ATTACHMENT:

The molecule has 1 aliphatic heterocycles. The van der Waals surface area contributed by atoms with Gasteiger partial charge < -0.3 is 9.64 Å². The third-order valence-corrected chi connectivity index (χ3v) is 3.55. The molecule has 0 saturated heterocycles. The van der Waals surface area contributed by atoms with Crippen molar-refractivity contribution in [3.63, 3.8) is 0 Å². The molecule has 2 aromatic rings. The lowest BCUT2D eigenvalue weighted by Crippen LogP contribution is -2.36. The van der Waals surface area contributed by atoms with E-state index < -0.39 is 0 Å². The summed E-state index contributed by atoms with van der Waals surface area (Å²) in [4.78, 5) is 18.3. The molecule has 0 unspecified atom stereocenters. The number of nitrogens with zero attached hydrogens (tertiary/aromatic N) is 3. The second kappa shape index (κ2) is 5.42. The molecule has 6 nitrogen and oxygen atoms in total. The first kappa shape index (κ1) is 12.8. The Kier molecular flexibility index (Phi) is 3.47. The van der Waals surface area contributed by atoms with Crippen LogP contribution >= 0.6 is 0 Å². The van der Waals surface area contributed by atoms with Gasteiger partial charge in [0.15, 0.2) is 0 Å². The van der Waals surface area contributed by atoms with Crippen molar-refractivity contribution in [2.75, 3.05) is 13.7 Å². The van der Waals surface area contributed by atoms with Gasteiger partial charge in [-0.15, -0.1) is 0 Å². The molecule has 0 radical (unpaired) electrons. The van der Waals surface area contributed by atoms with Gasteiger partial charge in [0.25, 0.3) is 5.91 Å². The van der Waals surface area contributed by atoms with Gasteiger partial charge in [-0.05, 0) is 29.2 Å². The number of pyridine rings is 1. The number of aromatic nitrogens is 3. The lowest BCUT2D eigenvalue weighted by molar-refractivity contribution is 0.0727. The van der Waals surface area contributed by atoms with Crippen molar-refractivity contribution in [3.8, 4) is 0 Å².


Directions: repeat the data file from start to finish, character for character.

The molecule has 1 aliphatic heterocycles. The van der Waals surface area contributed by atoms with Gasteiger partial charge < -0.3 is 9.64 Å². The third-order valence-corrected chi connectivity index (χ3v) is 3.55. The molecule has 0 saturated heterocycles. The van der Waals surface area contributed by atoms with Crippen molar-refractivity contribution in [3.63, 3.8) is 0 Å². The molecule has 2 aromatic rings. The lowest BCUT2D eigenvalue weighted by Crippen LogP contribution is -2.36. The van der Waals surface area contributed by atoms with E-state index < -0.39 is 0 Å². The summed E-state index contributed by atoms with van der Waals surface area (Å²) in [4.78, 5) is 18.3. The molecule has 0 unspecified atom stereocenters. The number of nitrogens with zero attached hydrogens (tertiary/aromatic N) is 3. The second kappa shape index (κ2) is 5.42. The molecule has 6 nitrogen and oxygen atoms in total. The first kappa shape index (κ1) is 12.8. The Kier molecular flexibility index (Phi) is 3.47. The van der Waals surface area contributed by atoms with Crippen LogP contribution >= 0.6 is 0 Å². The van der Waals surface area contributed by atoms with Gasteiger partial charge in [0.15, 0.2) is 0 Å². The van der Waals surface area contributed by atoms with Crippen molar-refractivity contribution in [2.75, 3.05) is 13.7 Å². The van der Waals surface area contributed by atoms with Gasteiger partial charge in [-0.15, -0.1) is 0 Å². The molecule has 0 radical (unpaired) electrons. The van der Waals surface area contributed by atoms with Gasteiger partial charge in [0.25, 0.3) is 5.91 Å². The van der Waals surface area contributed by atoms with Gasteiger partial charge in [-0.05, 0) is 29.2 Å². The number of pyridine rings is 1. The number of aromatic nitrogens is 3. The lowest BCUT2D eigenvalue weighted by molar-refractivity contribution is 0.0727. The van der Waals surface area contributed by atoms with Crippen molar-refractivity contribution in [3.8, 4) is 0 Å².